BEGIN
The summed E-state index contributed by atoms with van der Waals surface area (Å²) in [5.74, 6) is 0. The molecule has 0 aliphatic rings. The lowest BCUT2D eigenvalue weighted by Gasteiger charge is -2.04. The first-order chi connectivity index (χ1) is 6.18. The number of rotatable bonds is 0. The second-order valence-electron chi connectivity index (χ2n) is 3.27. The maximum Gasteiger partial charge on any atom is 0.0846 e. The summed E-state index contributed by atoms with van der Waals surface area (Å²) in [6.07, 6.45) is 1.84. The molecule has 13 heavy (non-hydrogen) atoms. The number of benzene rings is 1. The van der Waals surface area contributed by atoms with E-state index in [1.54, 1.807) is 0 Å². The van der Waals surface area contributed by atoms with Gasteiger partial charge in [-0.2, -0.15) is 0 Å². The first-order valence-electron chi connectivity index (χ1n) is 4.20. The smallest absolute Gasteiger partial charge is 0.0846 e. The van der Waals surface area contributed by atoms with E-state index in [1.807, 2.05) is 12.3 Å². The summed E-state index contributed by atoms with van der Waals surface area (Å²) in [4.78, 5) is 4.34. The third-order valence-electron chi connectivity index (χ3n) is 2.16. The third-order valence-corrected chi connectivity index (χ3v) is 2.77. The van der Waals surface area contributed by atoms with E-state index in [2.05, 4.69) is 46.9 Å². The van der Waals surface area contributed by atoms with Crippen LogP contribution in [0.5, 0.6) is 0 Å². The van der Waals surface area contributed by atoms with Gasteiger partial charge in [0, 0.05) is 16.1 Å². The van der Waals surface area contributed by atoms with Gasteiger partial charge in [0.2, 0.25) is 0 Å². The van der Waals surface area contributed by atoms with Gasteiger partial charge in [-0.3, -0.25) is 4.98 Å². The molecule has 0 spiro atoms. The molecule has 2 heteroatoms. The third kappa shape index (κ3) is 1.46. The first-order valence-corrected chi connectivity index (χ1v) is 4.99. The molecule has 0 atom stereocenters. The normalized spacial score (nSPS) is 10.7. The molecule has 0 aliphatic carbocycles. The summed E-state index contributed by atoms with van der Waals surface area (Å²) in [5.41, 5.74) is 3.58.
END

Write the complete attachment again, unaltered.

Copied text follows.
The summed E-state index contributed by atoms with van der Waals surface area (Å²) in [5.74, 6) is 0. The molecule has 0 aliphatic rings. The lowest BCUT2D eigenvalue weighted by Gasteiger charge is -2.04. The first-order chi connectivity index (χ1) is 6.18. The number of rotatable bonds is 0. The second-order valence-electron chi connectivity index (χ2n) is 3.27. The maximum Gasteiger partial charge on any atom is 0.0846 e. The summed E-state index contributed by atoms with van der Waals surface area (Å²) in [6.07, 6.45) is 1.84. The molecule has 13 heavy (non-hydrogen) atoms. The number of benzene rings is 1. The van der Waals surface area contributed by atoms with E-state index in [1.54, 1.807) is 0 Å². The van der Waals surface area contributed by atoms with Gasteiger partial charge in [-0.2, -0.15) is 0 Å². The first-order valence-electron chi connectivity index (χ1n) is 4.20. The smallest absolute Gasteiger partial charge is 0.0846 e. The van der Waals surface area contributed by atoms with E-state index in [1.807, 2.05) is 12.3 Å². The summed E-state index contributed by atoms with van der Waals surface area (Å²) in [4.78, 5) is 4.34. The third-order valence-electron chi connectivity index (χ3n) is 2.16. The third-order valence-corrected chi connectivity index (χ3v) is 2.77. The van der Waals surface area contributed by atoms with E-state index in [2.05, 4.69) is 46.9 Å². The van der Waals surface area contributed by atoms with Crippen LogP contribution in [0.5, 0.6) is 0 Å². The van der Waals surface area contributed by atoms with Gasteiger partial charge in [0, 0.05) is 16.1 Å². The van der Waals surface area contributed by atoms with Gasteiger partial charge in [0.2, 0.25) is 0 Å². The van der Waals surface area contributed by atoms with Gasteiger partial charge in [-0.3, -0.25) is 4.98 Å². The molecule has 0 spiro atoms. The molecule has 2 heteroatoms. The third kappa shape index (κ3) is 1.46. The first-order valence-corrected chi connectivity index (χ1v) is 4.99. The molecule has 0 atom stereocenters. The normalized spacial score (nSPS) is 10.7. The molecule has 0 aliphatic carbocycles. The summed E-state index contributed by atoms with van der Waals surface area (Å²) in [5.41, 5.74) is 3.58.